Wednesday, 10 April 2013

Memories of Lullabies

One of my first memories as a child is my father singing Sospan Fach (little Saucepan) to meI remember sitting on his lap and listening to him singing and watching him intently.  Then I remember singing Twinkle Twinkle Little Star, one of the traditional lullabies that I have sung with children for years.  I still sing Twinkle Twinkle Little Star with my own children, teaching them the actions and encouraging them to copy and join in. 

However it is Welsh lullabies that I return to time and time again.  There is something so soothing and calming about them, they are part of my heritage and something that I am continuing the tradition of passing  through the familyI don't know if it's the welsh language that I find calming and often captivating when hearing it sung or the fact I've been raised listening to them.  

It was only as I got older that I learnt that Sospan Fach was actually sung by The Llanelli Scarlet Welsh Rugby supporters.  Once I realised this it made sense to me as my father has and always will be a Scarlet supporter but to me its had a different meaning and I am pretty sure I am not the only child who was sung Sospan Fach by their father.  I have never really thought about the English translation but I have been searching for it to share with you, you'll see that it's not a lullaby but the way it was sung to me it will always be one to me.

Welsh 
Mae bys Meri-Ann wedi brifo, 
A Dafydd y gwas ddim yn iach. 
Mae'r baban yn y crud yn crio, 
A'r gath wedi sgrapo Joni bach. 
Sosban fach yn berwi ar y tân, 
Sosban fawr yn berwi ar y llawr, 
A'r gath wedi sgrapo Joni bach.  

Dai bach y sowldiwr, 
Dai bach y sowldiwr, 
Dai bach y sowldiwr,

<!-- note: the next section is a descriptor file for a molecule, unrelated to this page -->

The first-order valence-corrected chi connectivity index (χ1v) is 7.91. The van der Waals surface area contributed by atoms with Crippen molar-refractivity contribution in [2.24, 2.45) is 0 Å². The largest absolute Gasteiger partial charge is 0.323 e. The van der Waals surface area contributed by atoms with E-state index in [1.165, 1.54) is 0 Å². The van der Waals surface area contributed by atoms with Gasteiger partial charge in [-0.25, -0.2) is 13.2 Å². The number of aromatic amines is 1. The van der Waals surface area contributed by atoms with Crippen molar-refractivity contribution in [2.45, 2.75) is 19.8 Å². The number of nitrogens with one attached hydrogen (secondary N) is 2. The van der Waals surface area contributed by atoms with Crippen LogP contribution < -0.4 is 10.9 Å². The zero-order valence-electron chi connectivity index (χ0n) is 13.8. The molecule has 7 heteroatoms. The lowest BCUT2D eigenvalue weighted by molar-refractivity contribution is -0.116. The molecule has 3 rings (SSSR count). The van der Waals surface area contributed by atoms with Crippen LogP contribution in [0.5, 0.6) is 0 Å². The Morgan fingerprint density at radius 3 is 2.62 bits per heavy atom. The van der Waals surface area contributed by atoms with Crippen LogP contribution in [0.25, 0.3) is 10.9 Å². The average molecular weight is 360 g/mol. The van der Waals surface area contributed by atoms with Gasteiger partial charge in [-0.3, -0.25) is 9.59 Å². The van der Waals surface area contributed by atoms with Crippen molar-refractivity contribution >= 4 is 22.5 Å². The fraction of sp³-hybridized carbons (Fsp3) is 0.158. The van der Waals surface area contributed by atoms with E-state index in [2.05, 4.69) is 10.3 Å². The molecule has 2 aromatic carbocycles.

A gwt ei grys e mas. 

Mae bys Meri-Ann wedi gwella, 
A Dafydd y gwas yn ei fedd; 
Mae'r baban yn y crud wedi tyfu, 
A'r gath wedi huno mewn hedd. 
Sosban fach yn berwi ar y tân 
Sosban fawr yn berwi ar y llawr 
A'r gath wedi huno mewn hedd.  

Dai bach y sowldiwr, 
Dai bach y sowldiwr, 
Dai bach y sowldiwr, 
A gwt ei grys e mas. 

Aeth hen Fari Jones i Ffair y Caerau 
I brynu set o lestri de; 
Ond mynd i'r ffos aeth Mari gyda'i llestri 
Trwy yfed gormod lawer iawn o 'de' 
Sosban fach yn berwi ar y tân 
Sosban fawr yn berwi ar y llawr 
A'r gath wedi huno mewn hedd. 

English (literal translation) 

Mary-Ann has hurt her finger, 
And David the servant is not well. 
The baby in the cradle is crying, 
And the cat has scratched little Johnny. 
A little saucepan is boiling on the fire, 
A big saucepan is boiling on the floor, 
And the cat has scratched little Johnny.  

Little Dai the soldier, 
Little Dai the soldier, 
Little Dai the soldier, 
And his shirt tail is hanging out. 

Mary-Ann's finger has got better, 
And David the servant is in his grave; 
The baby in the cradle has grown up, 
And the cat is 'asleep in peace'. 
A little saucepan is boiling on the fire, 
A big saucepan is boiling on the floor, 
And the cat is 'asleep in peace'.  

Little Dai the soldier, 
Little Dai the soldier, 
Little Dai the soldier, 
And his shirt tail is hanging out. 

Old Mary Jones went to the fair in Caerau, 
To buy a tea set; 
But Mary and her teacups ended up in a ditch, 
Through the consumption of rather too much "tea". 
A little saucepan is boiling on the fire, 
A big saucepan is boiling on the floor, 
And the cat is 'asleep in peace'.

 Taken from Wikipedia